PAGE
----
A mitochondria works like a battery. It maintains a voltage gradient across its inner-membrane. The outside of the membrane has a positive charge and the inside has a negative charge. Protons from the outside flow back through the membrane down the gradient, releasing energy, through a large cross-membrane protein complex called ATP synthase, which uses that energy to create ATP.
The energy to maintain the voltage gradient is obtained by oxidizing hydrocarbons – fats and proteins. Whether the caloric source is fat or protein, most of the hydrocarbons are oxidized in the mitochondria. Glucose is broken down to a compound called pyruvate in the cell before entering the mitochondria. Fats go through a process called beta oxidation which breaks them down into Acetyl-Coenzyme A. Both pyruvate and Acetyl-CoA enter into the krebs cycle to be completely oxidized. We are fire in a bottle.
The main product of the oxidation are the reduced electron carriers NADH and FADH2. Remember, oxidation is just electrons flowing from carbon and hydrogen to oxygen. In biological “redox” systems, instead of the electrons flowing through a wire, like from the negative to the positive terminal of a battery, they are transferred from molecule to molecule. Each time they are transferred, a little energy is given off.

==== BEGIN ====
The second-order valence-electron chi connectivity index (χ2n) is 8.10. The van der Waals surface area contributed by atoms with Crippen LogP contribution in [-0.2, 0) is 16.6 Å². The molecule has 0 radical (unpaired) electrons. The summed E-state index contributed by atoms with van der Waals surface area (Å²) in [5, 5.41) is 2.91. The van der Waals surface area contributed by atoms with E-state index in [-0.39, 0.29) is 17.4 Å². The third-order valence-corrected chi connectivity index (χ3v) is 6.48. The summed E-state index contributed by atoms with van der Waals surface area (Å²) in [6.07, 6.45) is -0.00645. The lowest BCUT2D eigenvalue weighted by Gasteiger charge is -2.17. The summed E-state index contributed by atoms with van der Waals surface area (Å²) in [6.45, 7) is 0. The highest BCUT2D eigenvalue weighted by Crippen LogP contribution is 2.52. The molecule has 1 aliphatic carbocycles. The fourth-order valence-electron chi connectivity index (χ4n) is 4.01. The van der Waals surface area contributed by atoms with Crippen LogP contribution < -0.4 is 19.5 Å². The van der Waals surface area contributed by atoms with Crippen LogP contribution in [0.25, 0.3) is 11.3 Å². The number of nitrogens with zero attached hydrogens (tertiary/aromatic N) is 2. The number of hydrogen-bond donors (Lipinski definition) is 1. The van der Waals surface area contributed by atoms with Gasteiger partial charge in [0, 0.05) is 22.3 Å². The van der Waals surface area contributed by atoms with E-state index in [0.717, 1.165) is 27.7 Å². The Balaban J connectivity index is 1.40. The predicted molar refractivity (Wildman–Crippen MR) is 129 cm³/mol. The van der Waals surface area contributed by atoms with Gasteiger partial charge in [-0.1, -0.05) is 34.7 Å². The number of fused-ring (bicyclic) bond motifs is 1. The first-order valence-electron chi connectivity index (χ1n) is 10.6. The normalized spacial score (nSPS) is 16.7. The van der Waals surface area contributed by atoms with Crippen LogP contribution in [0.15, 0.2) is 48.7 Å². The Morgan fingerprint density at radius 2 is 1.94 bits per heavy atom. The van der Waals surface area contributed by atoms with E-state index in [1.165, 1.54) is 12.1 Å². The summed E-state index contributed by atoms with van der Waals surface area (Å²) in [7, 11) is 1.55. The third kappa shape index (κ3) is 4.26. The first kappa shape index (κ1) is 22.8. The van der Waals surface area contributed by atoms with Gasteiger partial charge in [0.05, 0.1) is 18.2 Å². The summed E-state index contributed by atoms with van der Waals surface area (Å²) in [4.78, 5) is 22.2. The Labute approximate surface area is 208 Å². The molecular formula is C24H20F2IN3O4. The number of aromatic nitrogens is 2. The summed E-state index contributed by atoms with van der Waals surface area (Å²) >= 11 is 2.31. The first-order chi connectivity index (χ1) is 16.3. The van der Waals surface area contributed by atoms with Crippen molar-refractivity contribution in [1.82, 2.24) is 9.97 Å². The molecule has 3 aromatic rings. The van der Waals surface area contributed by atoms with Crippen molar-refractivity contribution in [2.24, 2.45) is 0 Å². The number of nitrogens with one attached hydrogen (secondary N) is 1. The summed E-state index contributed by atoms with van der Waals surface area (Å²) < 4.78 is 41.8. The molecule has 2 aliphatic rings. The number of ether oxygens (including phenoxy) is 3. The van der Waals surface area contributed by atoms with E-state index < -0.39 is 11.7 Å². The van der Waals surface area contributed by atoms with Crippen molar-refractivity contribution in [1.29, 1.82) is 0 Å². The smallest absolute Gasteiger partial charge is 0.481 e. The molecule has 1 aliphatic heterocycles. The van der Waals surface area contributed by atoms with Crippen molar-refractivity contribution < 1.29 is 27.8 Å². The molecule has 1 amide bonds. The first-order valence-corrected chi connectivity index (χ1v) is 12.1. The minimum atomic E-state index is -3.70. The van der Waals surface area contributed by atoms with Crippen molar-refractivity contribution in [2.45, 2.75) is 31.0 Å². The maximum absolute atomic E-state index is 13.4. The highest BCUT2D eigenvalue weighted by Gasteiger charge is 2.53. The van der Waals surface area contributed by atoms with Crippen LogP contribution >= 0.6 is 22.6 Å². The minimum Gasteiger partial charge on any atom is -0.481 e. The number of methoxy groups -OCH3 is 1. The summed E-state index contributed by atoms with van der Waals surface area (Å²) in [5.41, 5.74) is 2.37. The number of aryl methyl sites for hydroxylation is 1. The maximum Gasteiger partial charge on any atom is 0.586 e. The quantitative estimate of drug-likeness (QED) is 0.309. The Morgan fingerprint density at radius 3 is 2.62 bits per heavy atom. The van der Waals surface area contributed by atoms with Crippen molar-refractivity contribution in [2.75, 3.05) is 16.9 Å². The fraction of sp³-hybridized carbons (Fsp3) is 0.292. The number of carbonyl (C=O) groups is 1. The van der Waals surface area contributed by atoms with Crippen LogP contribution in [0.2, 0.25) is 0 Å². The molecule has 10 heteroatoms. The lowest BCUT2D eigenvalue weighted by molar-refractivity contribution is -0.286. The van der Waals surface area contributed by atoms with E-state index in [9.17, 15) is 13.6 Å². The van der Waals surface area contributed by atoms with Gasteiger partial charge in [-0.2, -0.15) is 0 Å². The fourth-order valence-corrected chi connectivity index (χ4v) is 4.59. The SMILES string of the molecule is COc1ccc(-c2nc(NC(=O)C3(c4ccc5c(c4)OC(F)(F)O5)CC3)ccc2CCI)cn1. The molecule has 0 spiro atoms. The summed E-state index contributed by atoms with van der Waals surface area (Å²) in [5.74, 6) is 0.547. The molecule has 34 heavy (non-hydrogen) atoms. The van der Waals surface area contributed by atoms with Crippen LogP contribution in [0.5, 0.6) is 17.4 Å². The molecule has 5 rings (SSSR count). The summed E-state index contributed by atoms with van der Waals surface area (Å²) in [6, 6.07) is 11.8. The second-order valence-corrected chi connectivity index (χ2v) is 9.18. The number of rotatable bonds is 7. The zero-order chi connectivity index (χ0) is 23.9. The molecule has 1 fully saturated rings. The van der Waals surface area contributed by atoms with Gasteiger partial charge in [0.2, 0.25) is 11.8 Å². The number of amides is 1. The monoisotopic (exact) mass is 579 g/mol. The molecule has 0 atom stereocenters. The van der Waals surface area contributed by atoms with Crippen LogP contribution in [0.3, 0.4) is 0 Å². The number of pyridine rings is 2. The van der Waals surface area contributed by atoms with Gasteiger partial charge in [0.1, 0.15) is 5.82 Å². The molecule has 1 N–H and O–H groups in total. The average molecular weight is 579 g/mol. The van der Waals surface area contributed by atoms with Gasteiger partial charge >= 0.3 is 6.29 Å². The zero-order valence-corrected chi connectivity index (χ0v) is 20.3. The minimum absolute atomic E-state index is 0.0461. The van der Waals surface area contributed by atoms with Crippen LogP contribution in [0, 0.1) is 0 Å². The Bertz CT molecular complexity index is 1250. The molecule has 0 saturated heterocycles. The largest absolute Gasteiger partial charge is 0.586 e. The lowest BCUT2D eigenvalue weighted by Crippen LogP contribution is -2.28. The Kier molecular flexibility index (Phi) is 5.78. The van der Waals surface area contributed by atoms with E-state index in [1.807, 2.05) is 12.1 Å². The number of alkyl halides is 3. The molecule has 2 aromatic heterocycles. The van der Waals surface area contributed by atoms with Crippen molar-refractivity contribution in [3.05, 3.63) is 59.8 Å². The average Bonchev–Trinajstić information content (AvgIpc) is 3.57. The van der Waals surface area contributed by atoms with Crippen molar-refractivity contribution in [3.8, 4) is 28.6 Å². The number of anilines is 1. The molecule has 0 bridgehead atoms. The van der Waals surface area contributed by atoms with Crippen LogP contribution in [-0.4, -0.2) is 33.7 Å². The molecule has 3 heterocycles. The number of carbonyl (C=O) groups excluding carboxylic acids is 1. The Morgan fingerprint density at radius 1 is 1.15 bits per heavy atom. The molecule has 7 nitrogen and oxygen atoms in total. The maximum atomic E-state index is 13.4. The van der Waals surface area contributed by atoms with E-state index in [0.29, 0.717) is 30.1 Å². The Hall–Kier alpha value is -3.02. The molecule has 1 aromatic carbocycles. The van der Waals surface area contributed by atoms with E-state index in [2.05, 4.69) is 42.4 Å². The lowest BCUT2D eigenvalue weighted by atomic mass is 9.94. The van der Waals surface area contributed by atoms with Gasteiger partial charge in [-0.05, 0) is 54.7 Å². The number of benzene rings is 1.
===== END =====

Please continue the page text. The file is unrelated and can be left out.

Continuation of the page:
NADH and FADH2 store the energy from the oxidized hydrocarbons and deliver them to Complex I and II of the electron transport chain. From there the electrons follow the thin black arrows in the diagram. They are passed from Complex I and II to Coenzyme Q to complex III to Cytochrome C to complex IV before returning to the mitochondrial matrix to form water – Oxygen finally gets its electrons back. Along the way, protons are pumped by complexes I, III and IV.
In the final step, protons move through complex V, aka ATP synthase, back into the mitochondria. The released energy from the protons moving down the voltage gradient is used to phosphorylate a molecule of ADP to ATP. ATP is used to power most of our bodily processes like moving our muscles. Here’s an amazing video of the process that is part of the amazing Wikimedia Commons media project.